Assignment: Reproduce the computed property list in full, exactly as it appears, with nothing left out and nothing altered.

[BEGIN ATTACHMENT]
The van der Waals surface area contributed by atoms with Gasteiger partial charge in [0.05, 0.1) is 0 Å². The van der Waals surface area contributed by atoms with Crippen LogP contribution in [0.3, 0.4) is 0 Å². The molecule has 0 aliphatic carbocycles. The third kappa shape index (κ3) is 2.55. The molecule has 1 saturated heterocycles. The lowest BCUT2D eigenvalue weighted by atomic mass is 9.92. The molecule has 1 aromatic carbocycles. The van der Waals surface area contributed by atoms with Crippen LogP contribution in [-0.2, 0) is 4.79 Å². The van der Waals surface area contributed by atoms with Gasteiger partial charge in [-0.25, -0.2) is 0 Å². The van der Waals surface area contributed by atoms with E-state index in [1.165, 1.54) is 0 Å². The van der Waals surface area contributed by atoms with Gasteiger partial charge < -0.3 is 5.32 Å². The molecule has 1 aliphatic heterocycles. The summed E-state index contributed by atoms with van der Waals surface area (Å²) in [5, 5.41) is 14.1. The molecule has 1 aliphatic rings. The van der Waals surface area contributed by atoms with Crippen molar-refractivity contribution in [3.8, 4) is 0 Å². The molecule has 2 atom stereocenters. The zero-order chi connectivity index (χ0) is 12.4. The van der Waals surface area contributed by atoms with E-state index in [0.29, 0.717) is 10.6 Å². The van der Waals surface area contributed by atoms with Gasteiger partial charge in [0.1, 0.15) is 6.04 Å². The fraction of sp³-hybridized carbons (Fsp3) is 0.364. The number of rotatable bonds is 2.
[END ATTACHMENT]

The van der Waals surface area contributed by atoms with Gasteiger partial charge in [0.05, 0.1) is 0 Å². The van der Waals surface area contributed by atoms with Crippen LogP contribution in [0.3, 0.4) is 0 Å². The molecule has 0 aliphatic carbocycles. The third kappa shape index (κ3) is 2.55. The molecule has 1 saturated heterocycles. The lowest BCUT2D eigenvalue weighted by atomic mass is 9.92. The molecule has 1 aromatic carbocycles. The van der Waals surface area contributed by atoms with Crippen LogP contribution in [-0.2, 0) is 4.79 Å². The van der Waals surface area contributed by atoms with Gasteiger partial charge in [-0.25, -0.2) is 0 Å². The van der Waals surface area contributed by atoms with E-state index in [1.165, 1.54) is 0 Å². The van der Waals surface area contributed by atoms with Gasteiger partial charge < -0.3 is 5.32 Å². The molecule has 1 aliphatic heterocycles. The summed E-state index contributed by atoms with van der Waals surface area (Å²) in [5, 5.41) is 14.1. The molecule has 1 aliphatic rings. The van der Waals surface area contributed by atoms with Crippen molar-refractivity contribution in [3.8, 4) is 0 Å². The molecule has 2 atom stereocenters. The zero-order chi connectivity index (χ0) is 12.4. The van der Waals surface area contributed by atoms with E-state index in [0.29, 0.717) is 10.6 Å². The van der Waals surface area contributed by atoms with Gasteiger partial charge in [0.1, 0.15) is 6.04 Å². The fraction of sp³-hybridized carbons (Fsp3) is 0.364. The number of rotatable bonds is 2.